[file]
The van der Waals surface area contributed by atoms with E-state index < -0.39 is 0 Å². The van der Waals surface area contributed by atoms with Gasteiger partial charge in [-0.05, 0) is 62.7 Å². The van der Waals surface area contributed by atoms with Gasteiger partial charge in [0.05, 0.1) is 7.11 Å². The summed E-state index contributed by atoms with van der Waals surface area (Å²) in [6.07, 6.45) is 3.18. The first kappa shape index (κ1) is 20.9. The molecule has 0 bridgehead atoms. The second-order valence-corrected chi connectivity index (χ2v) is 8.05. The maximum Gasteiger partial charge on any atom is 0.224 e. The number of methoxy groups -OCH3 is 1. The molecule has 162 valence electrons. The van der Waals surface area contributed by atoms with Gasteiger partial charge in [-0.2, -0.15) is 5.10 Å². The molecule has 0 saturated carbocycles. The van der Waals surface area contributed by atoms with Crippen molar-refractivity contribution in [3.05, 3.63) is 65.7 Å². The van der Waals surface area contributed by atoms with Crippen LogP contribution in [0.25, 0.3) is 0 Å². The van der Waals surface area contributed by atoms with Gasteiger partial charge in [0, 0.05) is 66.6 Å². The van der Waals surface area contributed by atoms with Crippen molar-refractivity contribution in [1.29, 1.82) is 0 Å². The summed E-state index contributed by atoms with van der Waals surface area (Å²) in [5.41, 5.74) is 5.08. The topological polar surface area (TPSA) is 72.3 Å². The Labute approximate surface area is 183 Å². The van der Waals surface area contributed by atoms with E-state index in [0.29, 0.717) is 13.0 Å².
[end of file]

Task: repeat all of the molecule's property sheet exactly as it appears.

The van der Waals surface area contributed by atoms with E-state index < -0.39 is 0 Å². The van der Waals surface area contributed by atoms with Gasteiger partial charge in [-0.05, 0) is 62.7 Å². The van der Waals surface area contributed by atoms with Gasteiger partial charge in [0.05, 0.1) is 7.11 Å². The summed E-state index contributed by atoms with van der Waals surface area (Å²) in [6.07, 6.45) is 3.18. The first kappa shape index (κ1) is 20.9. The molecule has 0 bridgehead atoms. The second-order valence-corrected chi connectivity index (χ2v) is 8.05. The maximum Gasteiger partial charge on any atom is 0.224 e. The number of methoxy groups -OCH3 is 1. The molecule has 162 valence electrons. The van der Waals surface area contributed by atoms with Gasteiger partial charge in [-0.2, -0.15) is 5.10 Å². The molecule has 0 saturated carbocycles. The van der Waals surface area contributed by atoms with Crippen molar-refractivity contribution in [3.05, 3.63) is 65.7 Å². The van der Waals surface area contributed by atoms with Crippen LogP contribution in [0.25, 0.3) is 0 Å². The van der Waals surface area contributed by atoms with Gasteiger partial charge in [0, 0.05) is 66.6 Å². The van der Waals surface area contributed by atoms with Crippen molar-refractivity contribution in [1.29, 1.82) is 0 Å². The summed E-state index contributed by atoms with van der Waals surface area (Å²) in [5.41, 5.74) is 5.08. The topological polar surface area (TPSA) is 72.3 Å². The Labute approximate surface area is 183 Å². The van der Waals surface area contributed by atoms with E-state index in [0.29, 0.717) is 13.0 Å².